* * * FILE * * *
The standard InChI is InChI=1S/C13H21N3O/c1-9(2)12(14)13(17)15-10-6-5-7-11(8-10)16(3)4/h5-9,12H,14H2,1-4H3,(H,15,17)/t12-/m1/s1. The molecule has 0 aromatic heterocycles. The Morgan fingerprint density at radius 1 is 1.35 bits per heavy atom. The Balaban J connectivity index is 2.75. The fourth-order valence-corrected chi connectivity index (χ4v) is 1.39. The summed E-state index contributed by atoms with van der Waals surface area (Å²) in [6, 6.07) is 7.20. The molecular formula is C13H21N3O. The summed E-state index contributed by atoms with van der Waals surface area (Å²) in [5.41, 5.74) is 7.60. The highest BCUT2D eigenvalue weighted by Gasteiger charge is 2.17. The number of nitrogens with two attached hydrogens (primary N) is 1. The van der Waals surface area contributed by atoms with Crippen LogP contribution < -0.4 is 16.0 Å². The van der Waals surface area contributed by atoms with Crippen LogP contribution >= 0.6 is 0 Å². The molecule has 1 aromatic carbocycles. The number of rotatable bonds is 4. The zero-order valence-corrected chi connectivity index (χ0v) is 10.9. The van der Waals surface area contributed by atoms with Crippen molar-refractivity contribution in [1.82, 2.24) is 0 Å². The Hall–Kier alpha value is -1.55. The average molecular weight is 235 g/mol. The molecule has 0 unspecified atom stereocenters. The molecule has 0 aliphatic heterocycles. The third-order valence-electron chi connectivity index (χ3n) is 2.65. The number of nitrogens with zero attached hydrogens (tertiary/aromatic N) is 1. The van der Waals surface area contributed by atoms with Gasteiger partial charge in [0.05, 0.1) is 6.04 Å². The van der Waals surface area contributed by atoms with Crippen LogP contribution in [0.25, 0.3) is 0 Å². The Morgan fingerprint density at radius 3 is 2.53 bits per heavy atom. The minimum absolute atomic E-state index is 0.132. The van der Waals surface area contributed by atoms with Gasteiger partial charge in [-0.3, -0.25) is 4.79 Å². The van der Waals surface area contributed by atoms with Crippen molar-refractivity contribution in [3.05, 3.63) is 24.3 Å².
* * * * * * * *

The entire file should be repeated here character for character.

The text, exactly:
The standard InChI is InChI=1S/C13H21N3O/c1-9(2)12(14)13(17)15-10-6-5-7-11(8-10)16(3)4/h5-9,12H,14H2,1-4H3,(H,15,17)/t12-/m1/s1. The molecule has 0 aromatic heterocycles. The Morgan fingerprint density at radius 1 is 1.35 bits per heavy atom. The Balaban J connectivity index is 2.75. The fourth-order valence-corrected chi connectivity index (χ4v) is 1.39. The summed E-state index contributed by atoms with van der Waals surface area (Å²) in [6, 6.07) is 7.20. The molecular formula is C13H21N3O. The summed E-state index contributed by atoms with van der Waals surface area (Å²) in [5.41, 5.74) is 7.60. The highest BCUT2D eigenvalue weighted by Gasteiger charge is 2.17. The number of nitrogens with two attached hydrogens (primary N) is 1. The van der Waals surface area contributed by atoms with Crippen LogP contribution < -0.4 is 16.0 Å². The van der Waals surface area contributed by atoms with Crippen LogP contribution >= 0.6 is 0 Å². The molecule has 1 aromatic carbocycles. The number of rotatable bonds is 4. The zero-order valence-corrected chi connectivity index (χ0v) is 10.9. The van der Waals surface area contributed by atoms with Crippen molar-refractivity contribution in [1.82, 2.24) is 0 Å². The Hall–Kier alpha value is -1.55. The average molecular weight is 235 g/mol. The molecule has 0 unspecified atom stereocenters. The molecule has 0 aliphatic heterocycles. The third-order valence-electron chi connectivity index (χ3n) is 2.65. The number of nitrogens with zero attached hydrogens (tertiary/aromatic N) is 1. The van der Waals surface area contributed by atoms with Gasteiger partial charge in [0.05, 0.1) is 6.04 Å². The van der Waals surface area contributed by atoms with Crippen LogP contribution in [0.25, 0.3) is 0 Å². The Morgan fingerprint density at radius 3 is 2.53 bits per heavy atom. The minimum absolute atomic E-state index is 0.132. The van der Waals surface area contributed by atoms with Gasteiger partial charge in [-0.3, -0.25) is 4.79 Å². The van der Waals surface area contributed by atoms with Crippen molar-refractivity contribution in [3.05, 3.63) is 24.3 Å².